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- I suffered from drug addiction for a decade and destroyed my credit during those years.
- I got sober in 2012 and immediately got to work fixing my credit so I could have a better future.
- I found a co-signer, educated myself, negotiated old debts, opened new lines of credit, and put my bills on automatic payment.
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Recently, my girlfriend and I had to move due to a rat infestation in our old apartment, and we wanted to improve the interior design of our new apartment.
When we went to IKEA, I was approved for a $2,500 line of credit. This might not seem like a big deal to most people, but for me it was huge. I am a recovering drug addict and I completely destroyed my credit score during the years that I suffered from my addiction.
From an early age, I learned terrible spending habits and lacked financial literacy. No one taught me the importance of credit or how my credit score would affect me for the rest of my life.
In my addiction, the only thing that mattered to me was getting drunk or high, and so all financial obligations were at the bottom of the list.
During that decade, I missed payments on my cell phone bill and utilities, and racked up tons of medical debt because I didn’t have health insurance. In addition to these bills, I also ruined my credit by breaking leases and not repaying payday loans.
When I got sober in 2012, it took me a long time to finally check my credit score to see the damage I had done. It was in the 400s and I knew it was time to get some work done.
I wanted to not only create a good financial situation for myself, but provide a better life for my son and teach him financial literacy.
After years of hard work, I can happily say that I now have a credit score of over 650 and can actually start thinking about buying a house with my girlfriend in the near future.
Here are five steps I took to raise my credit score from 400 to over 650.
1. You have a co-signer
The first strategy I used to fix my credit was to convince my dad to co-sign a new car with me. By then I had been five or six years sober and his credit was good enough to help me out.
Having my dad co-sign added a layer of accountability. It’s easy to let down a faceless financial institution, but I didn’t want to hurt my dad or the credit he worked hard to build. This monthly payment was my top priority, and I paid it religiously.
2. Learn about how credit works
After a few years of keeping my head down and just making the payments, I decided to check my score again, and it was up to 500.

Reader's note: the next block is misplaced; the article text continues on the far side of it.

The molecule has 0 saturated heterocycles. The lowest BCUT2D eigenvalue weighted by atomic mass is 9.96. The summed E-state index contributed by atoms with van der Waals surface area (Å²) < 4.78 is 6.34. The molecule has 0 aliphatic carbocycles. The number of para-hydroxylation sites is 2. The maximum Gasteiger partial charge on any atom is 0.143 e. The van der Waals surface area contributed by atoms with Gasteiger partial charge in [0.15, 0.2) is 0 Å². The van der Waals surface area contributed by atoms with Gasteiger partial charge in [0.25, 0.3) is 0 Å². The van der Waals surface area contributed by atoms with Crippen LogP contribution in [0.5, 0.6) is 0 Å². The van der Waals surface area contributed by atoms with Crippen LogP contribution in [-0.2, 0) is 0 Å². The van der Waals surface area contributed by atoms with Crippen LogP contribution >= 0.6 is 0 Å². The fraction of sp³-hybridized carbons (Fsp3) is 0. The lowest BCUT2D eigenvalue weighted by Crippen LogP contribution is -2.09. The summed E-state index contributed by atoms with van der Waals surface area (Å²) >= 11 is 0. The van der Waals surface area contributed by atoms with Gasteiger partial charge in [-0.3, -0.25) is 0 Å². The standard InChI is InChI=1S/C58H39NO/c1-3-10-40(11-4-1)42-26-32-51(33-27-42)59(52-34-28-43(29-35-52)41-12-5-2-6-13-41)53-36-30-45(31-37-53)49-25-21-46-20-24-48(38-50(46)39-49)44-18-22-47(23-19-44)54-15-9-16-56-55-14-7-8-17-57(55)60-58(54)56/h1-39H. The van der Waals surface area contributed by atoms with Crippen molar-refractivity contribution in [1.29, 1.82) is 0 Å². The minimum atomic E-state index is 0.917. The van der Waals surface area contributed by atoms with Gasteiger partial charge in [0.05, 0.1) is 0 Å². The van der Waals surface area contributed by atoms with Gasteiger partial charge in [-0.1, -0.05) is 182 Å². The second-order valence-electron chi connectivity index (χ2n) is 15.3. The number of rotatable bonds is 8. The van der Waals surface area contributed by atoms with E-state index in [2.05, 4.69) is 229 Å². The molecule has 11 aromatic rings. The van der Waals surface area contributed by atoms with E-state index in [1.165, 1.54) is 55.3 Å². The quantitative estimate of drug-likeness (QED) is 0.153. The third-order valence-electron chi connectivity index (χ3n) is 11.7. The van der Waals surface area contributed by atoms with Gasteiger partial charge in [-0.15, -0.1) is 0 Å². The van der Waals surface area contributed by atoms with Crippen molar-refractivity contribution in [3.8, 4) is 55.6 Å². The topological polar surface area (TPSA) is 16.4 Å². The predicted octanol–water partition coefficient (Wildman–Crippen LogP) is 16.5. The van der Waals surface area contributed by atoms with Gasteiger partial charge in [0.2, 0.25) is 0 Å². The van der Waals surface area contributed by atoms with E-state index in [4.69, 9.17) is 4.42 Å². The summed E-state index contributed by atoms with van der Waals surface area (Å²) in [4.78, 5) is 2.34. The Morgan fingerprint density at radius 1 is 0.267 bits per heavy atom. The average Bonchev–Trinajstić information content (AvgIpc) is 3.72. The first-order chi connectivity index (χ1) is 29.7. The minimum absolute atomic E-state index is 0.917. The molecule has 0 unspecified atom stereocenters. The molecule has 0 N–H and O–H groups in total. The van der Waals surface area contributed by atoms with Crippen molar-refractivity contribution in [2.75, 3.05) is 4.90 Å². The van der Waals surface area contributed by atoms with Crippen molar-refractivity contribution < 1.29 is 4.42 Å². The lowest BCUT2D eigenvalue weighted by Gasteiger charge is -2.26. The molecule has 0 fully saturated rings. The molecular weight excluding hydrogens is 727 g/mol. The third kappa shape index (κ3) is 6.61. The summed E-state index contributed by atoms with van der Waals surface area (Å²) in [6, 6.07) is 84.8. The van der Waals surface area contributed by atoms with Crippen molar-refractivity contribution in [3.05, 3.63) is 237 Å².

Now that I could see that it was possible to improve my score, I took an important step that I should have started with; I picked up books and made the important strategy of educating myself.
Books like “I’ll Teach You How to Be Rich” by Ramit Sethi and “Broke Millennial” by Erin Lowry taught me the ins and outs of credit as well as much more about saving and investing.
3. Negotiated with collection agencies and paid off old debts
I learned that my debts in collections were weighing on my credit rating like an anchor, and I was going to be at a plateau until I took care of those.
After I started reading and learning about credit, I also learned how collections worked and realized I could settle some of my old debts.
So I called all the collection agencies and paid my debts in full for over 50% less than I owed. Doing this and getting a removal letter from the collection agencies caused my credit rating to skyrocket.
4. Opening of new lines of credit
As my credit score increased, I eventually got to a point where I no longer needed to be tied to a co-signer. After two years of owning this car, I went back to the same car dealership and was able to purchase a car on my own with my own line of credit.
I also tested the waters with a low limit credit card of around $300 and used it for small purchases.
Opening these two lines of credit improved my credit even further, but I had to make sure that my credit utilization rate on this card was low or it would hurt some of the work I did to rebuild my score.
5. Set up my invoices for automated payments
The last big lesson I learned from learning about credit and reading so many books is that automating your payments is the best strategy. Although only some of my bills are on autopay, if something has a big impact on my credit rating, it’s automated.
I opened a separate savings account with my bank which is used to pay my credit cards and car payment. To make sure there are always funds in this account, I have money from each of my paychecks that automatically transfers money to the savings account.